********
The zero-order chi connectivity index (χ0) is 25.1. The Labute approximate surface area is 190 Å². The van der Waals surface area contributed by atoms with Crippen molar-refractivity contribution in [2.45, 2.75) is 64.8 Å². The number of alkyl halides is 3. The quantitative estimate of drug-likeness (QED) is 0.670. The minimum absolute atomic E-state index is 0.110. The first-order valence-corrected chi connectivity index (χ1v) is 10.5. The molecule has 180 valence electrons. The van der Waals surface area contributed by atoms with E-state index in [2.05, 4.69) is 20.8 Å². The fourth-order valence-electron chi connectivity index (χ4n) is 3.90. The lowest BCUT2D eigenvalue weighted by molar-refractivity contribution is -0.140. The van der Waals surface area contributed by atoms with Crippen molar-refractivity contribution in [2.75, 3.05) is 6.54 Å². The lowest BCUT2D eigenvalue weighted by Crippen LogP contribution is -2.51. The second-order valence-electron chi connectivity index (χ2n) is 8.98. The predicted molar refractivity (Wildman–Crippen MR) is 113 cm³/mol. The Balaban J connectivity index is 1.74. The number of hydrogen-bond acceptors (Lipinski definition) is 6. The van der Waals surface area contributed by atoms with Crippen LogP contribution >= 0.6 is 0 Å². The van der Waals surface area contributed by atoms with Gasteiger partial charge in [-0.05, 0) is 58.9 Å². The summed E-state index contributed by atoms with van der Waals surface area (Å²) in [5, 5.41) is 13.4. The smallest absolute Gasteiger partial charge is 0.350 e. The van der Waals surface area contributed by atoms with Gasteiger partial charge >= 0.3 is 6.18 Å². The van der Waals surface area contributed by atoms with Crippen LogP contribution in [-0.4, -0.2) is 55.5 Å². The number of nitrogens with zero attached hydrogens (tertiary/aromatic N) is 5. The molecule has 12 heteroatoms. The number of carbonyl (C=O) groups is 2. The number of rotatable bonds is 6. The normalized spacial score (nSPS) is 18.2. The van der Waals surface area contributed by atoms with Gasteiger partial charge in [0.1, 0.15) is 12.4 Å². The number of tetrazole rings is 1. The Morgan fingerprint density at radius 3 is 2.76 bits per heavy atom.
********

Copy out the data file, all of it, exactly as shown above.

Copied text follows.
The zero-order chi connectivity index (χ0) is 25.1. The Labute approximate surface area is 190 Å². The van der Waals surface area contributed by atoms with Crippen molar-refractivity contribution in [2.45, 2.75) is 64.8 Å². The number of alkyl halides is 3. The quantitative estimate of drug-likeness (QED) is 0.670. The minimum absolute atomic E-state index is 0.110. The first-order valence-corrected chi connectivity index (χ1v) is 10.5. The molecule has 180 valence electrons. The van der Waals surface area contributed by atoms with E-state index in [2.05, 4.69) is 20.8 Å². The fourth-order valence-electron chi connectivity index (χ4n) is 3.90. The lowest BCUT2D eigenvalue weighted by molar-refractivity contribution is -0.140. The van der Waals surface area contributed by atoms with Crippen molar-refractivity contribution in [2.75, 3.05) is 6.54 Å². The lowest BCUT2D eigenvalue weighted by Crippen LogP contribution is -2.51. The second-order valence-electron chi connectivity index (χ2n) is 8.98. The predicted molar refractivity (Wildman–Crippen MR) is 113 cm³/mol. The Balaban J connectivity index is 1.74. The number of hydrogen-bond acceptors (Lipinski definition) is 6. The van der Waals surface area contributed by atoms with Crippen LogP contribution >= 0.6 is 0 Å². The van der Waals surface area contributed by atoms with Gasteiger partial charge in [-0.05, 0) is 58.9 Å². The summed E-state index contributed by atoms with van der Waals surface area (Å²) in [5, 5.41) is 13.4. The smallest absolute Gasteiger partial charge is 0.350 e. The van der Waals surface area contributed by atoms with Gasteiger partial charge >= 0.3 is 6.18 Å². The van der Waals surface area contributed by atoms with Crippen LogP contribution in [-0.4, -0.2) is 55.5 Å². The number of nitrogens with zero attached hydrogens (tertiary/aromatic N) is 5. The molecule has 12 heteroatoms. The number of carbonyl (C=O) groups is 2. The number of rotatable bonds is 6. The normalized spacial score (nSPS) is 18.2. The van der Waals surface area contributed by atoms with Gasteiger partial charge in [0.1, 0.15) is 12.4 Å². The number of tetrazole rings is 1. The Morgan fingerprint density at radius 3 is 2.76 bits per heavy atom.